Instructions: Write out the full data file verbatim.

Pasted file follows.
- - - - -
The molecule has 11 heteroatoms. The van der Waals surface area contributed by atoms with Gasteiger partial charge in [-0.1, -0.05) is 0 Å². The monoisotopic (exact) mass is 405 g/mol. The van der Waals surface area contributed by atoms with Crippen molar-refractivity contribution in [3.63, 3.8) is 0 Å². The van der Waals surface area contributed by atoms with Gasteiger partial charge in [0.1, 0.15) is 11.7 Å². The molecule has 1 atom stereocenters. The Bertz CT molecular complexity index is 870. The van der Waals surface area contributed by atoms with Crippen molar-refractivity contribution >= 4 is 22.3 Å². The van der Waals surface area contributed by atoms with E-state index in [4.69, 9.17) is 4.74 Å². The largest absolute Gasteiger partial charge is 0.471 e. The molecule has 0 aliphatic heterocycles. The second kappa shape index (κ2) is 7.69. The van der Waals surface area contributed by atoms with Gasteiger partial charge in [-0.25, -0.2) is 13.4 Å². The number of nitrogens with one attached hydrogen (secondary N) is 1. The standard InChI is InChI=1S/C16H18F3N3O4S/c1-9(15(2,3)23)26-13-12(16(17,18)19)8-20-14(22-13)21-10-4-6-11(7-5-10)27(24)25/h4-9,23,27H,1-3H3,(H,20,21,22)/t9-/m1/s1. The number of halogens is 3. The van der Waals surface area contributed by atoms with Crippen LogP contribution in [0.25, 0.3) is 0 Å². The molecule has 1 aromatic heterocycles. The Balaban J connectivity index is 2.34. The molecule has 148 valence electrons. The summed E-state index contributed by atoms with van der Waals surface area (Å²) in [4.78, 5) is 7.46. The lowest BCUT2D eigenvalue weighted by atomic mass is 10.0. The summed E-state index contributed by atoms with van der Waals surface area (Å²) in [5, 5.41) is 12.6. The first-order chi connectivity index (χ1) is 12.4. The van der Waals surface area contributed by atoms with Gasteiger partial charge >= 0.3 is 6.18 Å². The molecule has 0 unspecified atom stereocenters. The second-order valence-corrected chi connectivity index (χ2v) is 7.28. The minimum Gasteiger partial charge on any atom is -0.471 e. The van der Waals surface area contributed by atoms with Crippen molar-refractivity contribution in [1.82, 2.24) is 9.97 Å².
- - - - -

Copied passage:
The molecule has 11 heteroatoms. The van der Waals surface area contributed by atoms with Gasteiger partial charge in [-0.1, -0.05) is 0 Å². The monoisotopic (exact) mass is 405 g/mol. The van der Waals surface area contributed by atoms with Crippen molar-refractivity contribution in [3.63, 3.8) is 0 Å². The van der Waals surface area contributed by atoms with Gasteiger partial charge in [0.1, 0.15) is 11.7 Å². The molecule has 1 atom stereocenters. The Bertz CT molecular complexity index is 870. The van der Waals surface area contributed by atoms with Crippen molar-refractivity contribution >= 4 is 22.3 Å². The van der Waals surface area contributed by atoms with E-state index in [4.69, 9.17) is 4.74 Å². The largest absolute Gasteiger partial charge is 0.471 e. The molecule has 0 aliphatic heterocycles. The second kappa shape index (κ2) is 7.69. The van der Waals surface area contributed by atoms with Gasteiger partial charge in [-0.25, -0.2) is 13.4 Å². The number of nitrogens with one attached hydrogen (secondary N) is 1. The standard InChI is InChI=1S/C16H18F3N3O4S/c1-9(15(2,3)23)26-13-12(16(17,18)19)8-20-14(22-13)21-10-4-6-11(7-5-10)27(24)25/h4-9,23,27H,1-3H3,(H,20,21,22)/t9-/m1/s1. The number of halogens is 3. The van der Waals surface area contributed by atoms with Crippen LogP contribution in [0.25, 0.3) is 0 Å². The molecule has 1 aromatic heterocycles. The Balaban J connectivity index is 2.34. The molecule has 148 valence electrons. The summed E-state index contributed by atoms with van der Waals surface area (Å²) in [4.78, 5) is 7.46. The lowest BCUT2D eigenvalue weighted by atomic mass is 10.0. The summed E-state index contributed by atoms with van der Waals surface area (Å²) in [5, 5.41) is 12.6. The first-order chi connectivity index (χ1) is 12.4. The van der Waals surface area contributed by atoms with Gasteiger partial charge >= 0.3 is 6.18 Å². The molecule has 0 unspecified atom stereocenters. The second-order valence-corrected chi connectivity index (χ2v) is 7.28. The minimum Gasteiger partial charge on any atom is -0.471 e. The van der Waals surface area contributed by atoms with Crippen molar-refractivity contribution in [1.82, 2.24) is 9.97 Å².